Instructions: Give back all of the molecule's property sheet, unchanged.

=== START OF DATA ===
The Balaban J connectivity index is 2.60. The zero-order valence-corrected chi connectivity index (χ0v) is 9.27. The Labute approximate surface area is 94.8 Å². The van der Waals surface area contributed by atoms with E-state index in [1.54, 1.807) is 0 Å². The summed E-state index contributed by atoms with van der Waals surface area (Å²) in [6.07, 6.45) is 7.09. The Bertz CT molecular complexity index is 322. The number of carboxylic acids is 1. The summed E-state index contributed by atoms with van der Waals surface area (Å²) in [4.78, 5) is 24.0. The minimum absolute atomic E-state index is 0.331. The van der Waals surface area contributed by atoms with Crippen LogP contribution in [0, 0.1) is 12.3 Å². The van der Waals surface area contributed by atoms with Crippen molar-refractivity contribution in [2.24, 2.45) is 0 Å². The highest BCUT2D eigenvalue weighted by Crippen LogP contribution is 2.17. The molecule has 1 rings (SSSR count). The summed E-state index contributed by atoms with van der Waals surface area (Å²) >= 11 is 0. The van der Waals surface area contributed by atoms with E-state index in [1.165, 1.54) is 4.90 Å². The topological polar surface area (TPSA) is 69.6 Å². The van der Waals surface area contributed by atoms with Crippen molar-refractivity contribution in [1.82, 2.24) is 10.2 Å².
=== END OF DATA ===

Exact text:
The Balaban J connectivity index is 2.60. The zero-order valence-corrected chi connectivity index (χ0v) is 9.27. The Labute approximate surface area is 94.8 Å². The van der Waals surface area contributed by atoms with E-state index in [1.54, 1.807) is 0 Å². The summed E-state index contributed by atoms with van der Waals surface area (Å²) in [6.07, 6.45) is 7.09. The Bertz CT molecular complexity index is 322. The number of carboxylic acids is 1. The summed E-state index contributed by atoms with van der Waals surface area (Å²) in [4.78, 5) is 24.0. The minimum absolute atomic E-state index is 0.331. The van der Waals surface area contributed by atoms with Crippen LogP contribution in [0, 0.1) is 12.3 Å². The van der Waals surface area contributed by atoms with Crippen molar-refractivity contribution in [2.24, 2.45) is 0 Å². The highest BCUT2D eigenvalue weighted by Crippen LogP contribution is 2.17. The molecule has 1 rings (SSSR count). The summed E-state index contributed by atoms with van der Waals surface area (Å²) >= 11 is 0. The van der Waals surface area contributed by atoms with E-state index in [1.165, 1.54) is 4.90 Å². The topological polar surface area (TPSA) is 69.6 Å². The van der Waals surface area contributed by atoms with Crippen molar-refractivity contribution in [1.82, 2.24) is 10.2 Å².